4 out of 4 stars
Share This Review
Burn Zones: Playing Life's Bad Hands by Jorge P. Newbery is a nonfiction autobiography that details Mr. Newbery's professional ventures and many aspects of his personal life. Mr. Newbery began working at age 7 delivering newspapers, bought an ice cream-selling bicycle when he was 11, and owned his own record company by the time he was 17. His very supportive parents allowed him to drop out of high school at 16 to pursue his dreams and obtain his GED later on. Mr. Newbery's record label was concerned with 80's punk bands, and he kept a portable stage at home to rent arenas and host shows with. Contacts he made include such big names such as Social Distortion, Black Flag, and Bad Religion. Some of his first "burn zones," his name for obstacles to be overcome, occurred during this time, including the Sunset Riots outside of one of his shows in Los Angeles.
At 19 Jorge began racing bikes semi-professionally to professionally, including in an Olympic trial and in the Tour of Mexico. As his third career, he got a real estate's license and began working for a company. He began working a low-level job at 24, and by 26 was starting a mortgage company with his mentor. This launched Mr. Newbery on his biggest venture yet - buying rental properties and fixing them up.
Mr. Newbery began to acquire a reputation for buying buildings that were in bad shape and fixing them up. He soon became very wealthy. His biggest acquirement was a place called Woodland Meadows, an 1,100 unit complex with a bad reputation in Columbus, Ohio. He moved into this place and used progressive methods to improve it, including giving the residents the power to police their own neighborhood and expanding a program called TEACH that improved the lives of many residents and members of the community who had criminal records and/or few opportunities and gave them job training. At first this was his biggest accomplishment, but soon turned into his biggest "burn zone." An ice storm damaged much of the complex, and Jorge was soon betrayed by the contracting company he hired to fix it back up, the insurance companies, the media, and even the city and mayor's office. This disaster put him in millions of dollars in debt.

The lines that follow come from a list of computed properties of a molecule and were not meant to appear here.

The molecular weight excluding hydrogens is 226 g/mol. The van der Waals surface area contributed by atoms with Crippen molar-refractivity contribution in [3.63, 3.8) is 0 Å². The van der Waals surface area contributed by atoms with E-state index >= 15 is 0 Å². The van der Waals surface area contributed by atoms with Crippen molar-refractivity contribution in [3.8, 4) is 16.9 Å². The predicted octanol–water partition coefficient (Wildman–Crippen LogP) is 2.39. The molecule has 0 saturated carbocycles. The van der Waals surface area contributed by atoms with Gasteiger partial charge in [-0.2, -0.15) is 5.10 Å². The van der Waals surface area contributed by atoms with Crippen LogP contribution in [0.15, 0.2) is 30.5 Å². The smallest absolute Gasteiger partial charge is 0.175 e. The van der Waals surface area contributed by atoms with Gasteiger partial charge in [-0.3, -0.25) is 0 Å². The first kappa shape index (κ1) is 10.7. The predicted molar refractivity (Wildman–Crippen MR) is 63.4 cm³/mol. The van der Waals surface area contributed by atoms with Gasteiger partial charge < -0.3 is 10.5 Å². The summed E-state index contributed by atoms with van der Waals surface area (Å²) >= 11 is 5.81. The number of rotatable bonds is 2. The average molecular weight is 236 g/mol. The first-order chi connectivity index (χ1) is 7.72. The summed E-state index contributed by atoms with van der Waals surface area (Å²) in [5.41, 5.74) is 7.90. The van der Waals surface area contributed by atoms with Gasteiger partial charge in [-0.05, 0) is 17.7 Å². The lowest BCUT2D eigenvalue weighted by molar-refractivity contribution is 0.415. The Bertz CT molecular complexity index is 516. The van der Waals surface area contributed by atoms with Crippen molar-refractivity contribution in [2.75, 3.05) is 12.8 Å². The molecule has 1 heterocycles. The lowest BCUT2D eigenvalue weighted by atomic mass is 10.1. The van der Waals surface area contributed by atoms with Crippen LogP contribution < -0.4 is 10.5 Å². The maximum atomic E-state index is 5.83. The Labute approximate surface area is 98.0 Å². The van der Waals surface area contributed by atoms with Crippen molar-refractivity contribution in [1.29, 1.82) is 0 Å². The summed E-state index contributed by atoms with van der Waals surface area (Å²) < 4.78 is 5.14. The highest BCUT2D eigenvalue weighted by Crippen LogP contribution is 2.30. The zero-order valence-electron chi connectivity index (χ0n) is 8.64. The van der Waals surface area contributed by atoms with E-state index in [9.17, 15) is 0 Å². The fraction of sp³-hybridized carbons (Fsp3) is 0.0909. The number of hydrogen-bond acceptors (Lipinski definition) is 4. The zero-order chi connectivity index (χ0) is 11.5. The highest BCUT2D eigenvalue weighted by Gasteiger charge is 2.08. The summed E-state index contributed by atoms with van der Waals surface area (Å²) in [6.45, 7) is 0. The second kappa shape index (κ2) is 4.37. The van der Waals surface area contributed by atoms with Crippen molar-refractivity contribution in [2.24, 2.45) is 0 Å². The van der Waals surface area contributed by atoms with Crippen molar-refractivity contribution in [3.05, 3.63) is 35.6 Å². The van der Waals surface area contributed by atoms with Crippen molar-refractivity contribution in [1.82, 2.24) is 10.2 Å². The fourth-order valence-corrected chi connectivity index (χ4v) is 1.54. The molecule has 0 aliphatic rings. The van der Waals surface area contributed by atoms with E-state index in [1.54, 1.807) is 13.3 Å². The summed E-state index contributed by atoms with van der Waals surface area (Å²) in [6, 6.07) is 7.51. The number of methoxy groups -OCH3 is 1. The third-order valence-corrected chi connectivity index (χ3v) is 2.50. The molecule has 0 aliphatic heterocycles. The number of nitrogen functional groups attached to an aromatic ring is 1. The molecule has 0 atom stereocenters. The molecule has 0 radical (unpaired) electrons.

Jorge used the lessons learned from his various careers, and especially from his "burn zones," or failures, to embark on his next venture. He began a company called American Homeowner Preservation, which he still runs to this day. This company helps those in debt with their mortgages. His ability to learn from and use his failures to his advantage made this book a fascinating and inspiring read. I believe that Jorge Newbery has done a lot of good for many different people, and that more should know his name.
Parts of this book also touched on social issues, such as police brutality, racism and the lack of opportunities for minorities, and even the "Occupy" movement. Overall, I give this book a 4 out of 4 rating. It was almost perfectly edited, and I wasn't bored for a second of reading it. This is a great story of an inspiring human being that anyone could enjoy.
View: on Bookshelves | on Amazon